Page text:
By Sam Hoober
It was recently announced that FN (and by extension, their subsidiary Browning) was ending production of the Browning Hi-Power pistol. This isn’t the first time, either; production was discontinued back in 2000 and resumed two years later.
A number of other firearms companies have done likewise with other classic models. Winchester discontinued the Model 70 for a few years, only to bring it back since it’s hard to improve on perfection. By about 1970, the Smith & Wesson Model 29 was available by special order only. It took “Dirty Harry” to get sales kickstarted again. There was an additional surge every time they released a new one.
(As an aside, let’s hope that Hollywood never remakes that film. Some things are perfect as they are.)
In case they aren’t kidding around this time, the loss of the Hi-Power is both completely understandable and a terrible shame. The Hi-Power was the first of the Wonder Nines, as it was a high-capacity 9mm pistol in an era when all the others were single-stacks. In fact, the staggered magazine was invented for this gun.
Just like John Browning’s other really popular gun, the 1911, the Hi-Power is known for excellent ergonomics, easy pointing and very good shooting characteristics. It’s also known for being accurate and, if cared for, reliable. Those attributes made it popular with police forces and militaries the world over from the day it hit the market.
Granted, Browning died before work on the gun was complete; Dieudonne Saive had to finish the design work. He had some inspired touches of his own, too. Besides having invented the staggered magazine, he removed the detachable barrel bushing, eliminating that take-down step. He also changed the striker-fired design to a hammer-fired single-action, though with a hinged trigger rather than the straight pull of the 1911.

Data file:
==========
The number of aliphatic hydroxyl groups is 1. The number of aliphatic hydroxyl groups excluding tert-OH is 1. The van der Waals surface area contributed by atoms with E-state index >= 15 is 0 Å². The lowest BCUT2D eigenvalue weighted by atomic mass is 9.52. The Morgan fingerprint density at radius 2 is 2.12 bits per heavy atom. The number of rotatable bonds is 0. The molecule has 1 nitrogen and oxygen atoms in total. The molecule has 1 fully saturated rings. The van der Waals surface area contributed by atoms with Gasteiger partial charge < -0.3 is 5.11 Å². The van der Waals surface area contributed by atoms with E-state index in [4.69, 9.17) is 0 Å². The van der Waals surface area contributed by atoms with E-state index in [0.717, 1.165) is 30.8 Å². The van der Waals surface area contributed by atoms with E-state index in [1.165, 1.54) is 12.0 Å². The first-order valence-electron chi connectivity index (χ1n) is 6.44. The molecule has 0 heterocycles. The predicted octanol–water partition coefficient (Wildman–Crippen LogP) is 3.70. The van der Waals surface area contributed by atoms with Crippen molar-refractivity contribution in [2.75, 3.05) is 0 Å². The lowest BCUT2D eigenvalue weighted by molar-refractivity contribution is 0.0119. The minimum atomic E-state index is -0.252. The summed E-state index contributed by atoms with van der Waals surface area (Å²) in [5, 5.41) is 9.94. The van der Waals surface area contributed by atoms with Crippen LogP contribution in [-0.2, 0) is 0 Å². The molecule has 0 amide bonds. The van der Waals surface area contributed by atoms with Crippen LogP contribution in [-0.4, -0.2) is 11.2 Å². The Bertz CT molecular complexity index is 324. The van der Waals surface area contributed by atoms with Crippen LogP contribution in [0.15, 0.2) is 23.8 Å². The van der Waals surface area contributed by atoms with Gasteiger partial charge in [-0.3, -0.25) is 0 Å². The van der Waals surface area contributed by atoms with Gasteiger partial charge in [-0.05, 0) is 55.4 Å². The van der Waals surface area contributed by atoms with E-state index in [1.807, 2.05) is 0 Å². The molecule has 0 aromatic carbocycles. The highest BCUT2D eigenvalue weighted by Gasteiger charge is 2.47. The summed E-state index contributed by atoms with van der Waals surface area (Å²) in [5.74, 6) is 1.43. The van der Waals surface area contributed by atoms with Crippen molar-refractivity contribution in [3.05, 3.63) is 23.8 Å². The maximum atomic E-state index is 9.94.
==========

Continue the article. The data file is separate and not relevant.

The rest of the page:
All told, almost 70 countries have issued a version of the Hi-Power to cops or military personnel. Heck, when the Nazis took over Belgium, they started stamping their tool marks on Hi-Power pistols and handed them out to their army as they’d run low on Walther P-38s. Here in the US of A, Hi-Powers were popular as alternative pistols for police officers who opted to carry a semi-auto instead of department-issued Model 10s or Police Positives. The FBI even issued it to HRT personnel.
For the civilian, it’s a wonderful home defense pistol or – if properly tuned – competition gun. It’s also not a bad choice for carry if a person wants to carry a full-size pistol. While the Hi-Power’s dimensions are similar to that of a modern Sig Sauer – 5 inches tall with 4.7-inch barrel, 7.8 inches long, 1.4 inches wide and weighing 32 ounces unloaded – the slide is less than an inch wide, making it ideal for IWB carry, a lot like the 1911 in that aspect. If you want to carry a big gun, it’s one of the best and has a track record to prove it.
Granted, there are a few hitches. It’s single-action, so you either have to practice cocking on the draw or carrying it cocked and locked. Older models aren’t always compatible with hollow points and don’t have the best sights. There’s also the magazine safety that not everyone is a fan of and with its short beavertail, hammer bite is a possibility.
They also cost a bit much, as the MSRP on the (recently ended) production guns started at $1,109. So it isn’t too hard to imagine why they didn’t sell too many of them. It’s an older gun that isn’t Tactical Tupperware, which is what the market prefers these days, and the cost of entry is high.
Anyone thinking about picking one up may want to do so soon, as they’re about to get a bit rarer. The used market can yield some savings, whether it’s a used FN model or one of the surplus clones from Europe, Israel or Argentina.
That said, it may not be the end of the line for the Hi-Power, as, again, they’ve taken it off the market before only to resume production a few years later. If this is it, though, it will, without doubt, go down as one of the all-time greats.